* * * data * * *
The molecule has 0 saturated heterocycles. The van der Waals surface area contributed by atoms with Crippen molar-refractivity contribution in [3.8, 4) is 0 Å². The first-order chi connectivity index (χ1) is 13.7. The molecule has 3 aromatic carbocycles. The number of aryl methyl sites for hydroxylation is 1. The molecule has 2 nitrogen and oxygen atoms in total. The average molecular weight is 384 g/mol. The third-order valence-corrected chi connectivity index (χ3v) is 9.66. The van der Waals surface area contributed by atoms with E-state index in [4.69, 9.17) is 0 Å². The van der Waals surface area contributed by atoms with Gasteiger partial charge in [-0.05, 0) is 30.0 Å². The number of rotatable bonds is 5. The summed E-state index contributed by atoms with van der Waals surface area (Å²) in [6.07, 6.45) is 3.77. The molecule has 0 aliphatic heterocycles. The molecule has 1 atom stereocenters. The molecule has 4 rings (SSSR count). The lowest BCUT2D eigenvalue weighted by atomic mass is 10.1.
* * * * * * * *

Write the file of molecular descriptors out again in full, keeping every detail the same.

The molecule has 0 saturated heterocycles. The van der Waals surface area contributed by atoms with Crippen molar-refractivity contribution in [3.8, 4) is 0 Å². The first-order chi connectivity index (χ1) is 13.7. The molecule has 3 aromatic carbocycles. The number of aryl methyl sites for hydroxylation is 1. The molecule has 2 nitrogen and oxygen atoms in total. The average molecular weight is 384 g/mol. The third-order valence-corrected chi connectivity index (χ3v) is 9.66. The van der Waals surface area contributed by atoms with E-state index in [4.69, 9.17) is 0 Å². The van der Waals surface area contributed by atoms with Gasteiger partial charge in [-0.05, 0) is 30.0 Å². The number of rotatable bonds is 5. The summed E-state index contributed by atoms with van der Waals surface area (Å²) in [6.07, 6.45) is 3.77. The molecule has 0 aliphatic heterocycles. The molecule has 1 atom stereocenters. The molecule has 4 rings (SSSR count). The lowest BCUT2D eigenvalue weighted by atomic mass is 10.1.